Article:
160 capital projects representing expenditure of R349 million were completed during 2014/15 – representing expenditure of:
98% of the PMTE Capital Budget compared to 88% in 2013/14;
86% of the Client Capital Budget compared to 70% in 2013/14; and
99% of the Planned Maintenance Budget compared to 84% in 2013/14.
PMTE targets for 2015/16 include:
to make available 100 vacant, unutilized free hold properties for re-development by black developers;
to make available 600 surplus freehold properties to let out for revenue, utilising the services of black Real Estate Agents;
In support of Operation Phakisa, the Department has established a special unit to facilitate the development and modernisation of small harbours. We will also audit all state coastal reserves falling under the custodianship of Public Works to promote development and job creation.
Framework documents to operationalize the National Infrastructure Maintenance Strategy will be completed by 31 July 2015. These tools, once approved, will ensure that public sector institutions improve their maintenance policies and practices in line with a holistic national strategy and standard.
Since last year, the Inner City Regeneration Programme, which previously focused exclusively on Tshwane, has expanded its mandate to include other urban and rural areas – supporting integrated development and the creation of government precincts in collaboration with provincial and municipal counterparts to facilitate frontline service delivery to the public.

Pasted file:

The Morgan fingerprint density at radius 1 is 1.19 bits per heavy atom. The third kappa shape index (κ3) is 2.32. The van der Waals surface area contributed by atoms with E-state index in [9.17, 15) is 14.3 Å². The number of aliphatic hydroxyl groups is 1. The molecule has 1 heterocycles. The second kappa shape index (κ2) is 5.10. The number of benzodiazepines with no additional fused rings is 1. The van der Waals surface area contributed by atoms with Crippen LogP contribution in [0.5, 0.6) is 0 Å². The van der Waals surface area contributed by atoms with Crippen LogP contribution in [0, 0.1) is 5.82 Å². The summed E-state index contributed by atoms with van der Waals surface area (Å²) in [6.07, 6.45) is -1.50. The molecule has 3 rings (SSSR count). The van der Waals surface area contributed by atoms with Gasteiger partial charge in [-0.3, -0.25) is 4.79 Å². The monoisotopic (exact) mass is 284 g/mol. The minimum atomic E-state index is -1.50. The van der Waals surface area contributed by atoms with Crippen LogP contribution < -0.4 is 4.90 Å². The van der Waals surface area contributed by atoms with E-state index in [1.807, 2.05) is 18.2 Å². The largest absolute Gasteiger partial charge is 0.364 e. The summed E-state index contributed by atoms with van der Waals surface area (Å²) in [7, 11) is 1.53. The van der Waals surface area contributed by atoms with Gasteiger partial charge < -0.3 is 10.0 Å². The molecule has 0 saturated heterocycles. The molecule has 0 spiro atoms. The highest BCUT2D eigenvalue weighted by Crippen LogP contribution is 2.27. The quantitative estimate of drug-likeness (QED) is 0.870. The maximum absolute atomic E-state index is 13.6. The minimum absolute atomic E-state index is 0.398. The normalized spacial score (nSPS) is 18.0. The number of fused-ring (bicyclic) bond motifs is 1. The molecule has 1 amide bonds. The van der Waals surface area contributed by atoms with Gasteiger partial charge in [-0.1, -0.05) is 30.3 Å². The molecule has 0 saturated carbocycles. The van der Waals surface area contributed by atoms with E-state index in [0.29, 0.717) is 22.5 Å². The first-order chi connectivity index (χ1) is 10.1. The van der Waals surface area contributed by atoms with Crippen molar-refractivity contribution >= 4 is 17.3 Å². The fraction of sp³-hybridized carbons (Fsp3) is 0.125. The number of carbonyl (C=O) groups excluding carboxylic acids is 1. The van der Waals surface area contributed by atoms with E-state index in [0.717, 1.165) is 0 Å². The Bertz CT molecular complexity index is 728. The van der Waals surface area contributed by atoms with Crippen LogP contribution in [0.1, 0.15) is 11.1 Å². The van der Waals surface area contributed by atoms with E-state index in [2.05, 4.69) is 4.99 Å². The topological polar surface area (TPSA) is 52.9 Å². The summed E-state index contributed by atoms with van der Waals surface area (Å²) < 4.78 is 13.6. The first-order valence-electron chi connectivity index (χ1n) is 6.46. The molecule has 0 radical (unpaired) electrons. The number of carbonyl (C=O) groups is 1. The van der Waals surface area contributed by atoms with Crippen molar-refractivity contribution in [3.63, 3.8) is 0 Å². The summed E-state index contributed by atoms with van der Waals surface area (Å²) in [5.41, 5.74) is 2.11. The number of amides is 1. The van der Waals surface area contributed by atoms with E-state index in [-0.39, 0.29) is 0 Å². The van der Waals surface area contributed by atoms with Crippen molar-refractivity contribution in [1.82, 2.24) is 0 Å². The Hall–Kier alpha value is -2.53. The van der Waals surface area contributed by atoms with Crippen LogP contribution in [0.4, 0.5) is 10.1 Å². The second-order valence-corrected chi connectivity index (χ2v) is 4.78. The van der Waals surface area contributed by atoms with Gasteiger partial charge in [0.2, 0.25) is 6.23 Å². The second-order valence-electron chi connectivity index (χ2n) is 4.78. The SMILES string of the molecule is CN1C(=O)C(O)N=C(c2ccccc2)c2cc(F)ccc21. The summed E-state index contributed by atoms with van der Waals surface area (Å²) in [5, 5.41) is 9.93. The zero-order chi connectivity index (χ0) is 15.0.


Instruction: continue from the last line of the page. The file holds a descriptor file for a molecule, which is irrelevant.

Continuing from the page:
Precincts in the planning phase include: Polokwane, Mahikeng, Christiana, Idutywa, Balfour, Mt Fletcher and Kwa Mahlanga.
One of the eight new government head offices planned for Salvokop (Tshwane) is already under construction. The restoration of the Agrivaal Building – with green-design features – will be complete by August 2015 and will house the Head Office of the DPSA.
Looking forward, PMTE has set the following 5-year targets:
75,000 work opportunities created through construction projects;
60% of construction projects allocated to BBBEE contractors;
25,000 job opportunities created through maintenance programmes;
65% of facilities management contracts allocated to BBBEE businesses.
In response to the President’s SONA call to save energy, the following five year targets have been set for buildings falling under Public Works:
1,6 billion kilowatt-hours reduction in energy consumption; and
23,8 million kilo-litres reduction in water consumption.
To support delivery of construction projects, Public Works is collaborating closely with the Independent Development Trust (IDT). During 2015/16, the IDT, working with the Department, will finalise its business case and mandate – positioning itself as an implementing arm of Public Works for the social facilitation and delivery of social infrastructure.
Priority Three: the operationalisation of the Governance Risk and Compliance Branch
In 2012, I stated that the Turnaround Strategy rested on two pillars: improving the way that Public Works did business, and combatting fraud and corruption. Both are concretely addressed by the establishment of the Governance, Risk and Compliance Branch.
In relation to fighting fraud and corruption, achievements include the following:
The establishment of an Anti-Corruption Unit focusing on investigations and fraud awareness to promote a culture of zero tolerance towards corruption. Investigations now commence within 30 days of receipt of information.
The backlog of 289 allegations of fraud and corruption were investigated – resulting in 129 disciplinary actions and 18 criminal referrals to SAPS.